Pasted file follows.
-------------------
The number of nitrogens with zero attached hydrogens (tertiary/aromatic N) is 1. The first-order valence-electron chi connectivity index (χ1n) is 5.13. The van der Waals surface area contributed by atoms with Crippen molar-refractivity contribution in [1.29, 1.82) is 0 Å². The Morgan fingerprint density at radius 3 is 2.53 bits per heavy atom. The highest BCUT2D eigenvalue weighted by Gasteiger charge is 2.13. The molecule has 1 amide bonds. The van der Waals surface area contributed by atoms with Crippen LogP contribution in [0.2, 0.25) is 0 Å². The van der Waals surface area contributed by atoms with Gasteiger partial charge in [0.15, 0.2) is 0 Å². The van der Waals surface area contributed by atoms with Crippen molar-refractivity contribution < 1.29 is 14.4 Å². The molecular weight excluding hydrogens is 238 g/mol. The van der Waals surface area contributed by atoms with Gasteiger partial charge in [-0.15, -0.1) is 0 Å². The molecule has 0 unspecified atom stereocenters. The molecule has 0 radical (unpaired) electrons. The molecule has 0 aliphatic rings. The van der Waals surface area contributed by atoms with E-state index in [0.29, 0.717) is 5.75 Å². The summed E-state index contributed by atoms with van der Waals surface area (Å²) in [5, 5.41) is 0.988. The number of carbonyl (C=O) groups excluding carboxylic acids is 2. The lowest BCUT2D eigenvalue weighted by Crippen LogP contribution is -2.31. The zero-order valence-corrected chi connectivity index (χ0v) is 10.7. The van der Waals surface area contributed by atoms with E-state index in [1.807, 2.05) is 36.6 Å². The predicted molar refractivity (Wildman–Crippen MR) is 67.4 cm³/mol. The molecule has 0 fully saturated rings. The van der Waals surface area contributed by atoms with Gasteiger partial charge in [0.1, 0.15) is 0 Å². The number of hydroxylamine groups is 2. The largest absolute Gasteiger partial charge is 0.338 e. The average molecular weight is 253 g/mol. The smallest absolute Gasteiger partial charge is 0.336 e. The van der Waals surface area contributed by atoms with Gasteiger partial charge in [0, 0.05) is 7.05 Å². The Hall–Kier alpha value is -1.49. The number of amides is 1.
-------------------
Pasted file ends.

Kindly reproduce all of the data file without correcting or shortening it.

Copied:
The number of nitrogens with zero attached hydrogens (tertiary/aromatic N) is 1. The first-order valence-electron chi connectivity index (χ1n) is 5.13. The van der Waals surface area contributed by atoms with Crippen molar-refractivity contribution in [1.29, 1.82) is 0 Å². The Morgan fingerprint density at radius 3 is 2.53 bits per heavy atom. The highest BCUT2D eigenvalue weighted by Gasteiger charge is 2.13. The molecule has 1 amide bonds. The van der Waals surface area contributed by atoms with Crippen LogP contribution in [0.2, 0.25) is 0 Å². The van der Waals surface area contributed by atoms with Gasteiger partial charge in [0.15, 0.2) is 0 Å². The van der Waals surface area contributed by atoms with Crippen molar-refractivity contribution < 1.29 is 14.4 Å². The molecular weight excluding hydrogens is 238 g/mol. The van der Waals surface area contributed by atoms with Gasteiger partial charge in [-0.15, -0.1) is 0 Å². The molecule has 0 unspecified atom stereocenters. The molecule has 0 radical (unpaired) electrons. The molecule has 0 aliphatic rings. The van der Waals surface area contributed by atoms with E-state index in [0.29, 0.717) is 5.75 Å². The summed E-state index contributed by atoms with van der Waals surface area (Å²) in [5, 5.41) is 0.988. The number of carbonyl (C=O) groups excluding carboxylic acids is 2. The lowest BCUT2D eigenvalue weighted by Crippen LogP contribution is -2.31. The zero-order valence-corrected chi connectivity index (χ0v) is 10.7. The van der Waals surface area contributed by atoms with E-state index in [1.807, 2.05) is 36.6 Å². The predicted molar refractivity (Wildman–Crippen MR) is 67.4 cm³/mol. The molecule has 0 fully saturated rings. The van der Waals surface area contributed by atoms with Gasteiger partial charge in [0.1, 0.15) is 0 Å². The number of hydroxylamine groups is 2. The largest absolute Gasteiger partial charge is 0.338 e. The average molecular weight is 253 g/mol. The smallest absolute Gasteiger partial charge is 0.336 e. The van der Waals surface area contributed by atoms with Gasteiger partial charge in [0, 0.05) is 7.05 Å². The Hall–Kier alpha value is -1.49. The number of amides is 1.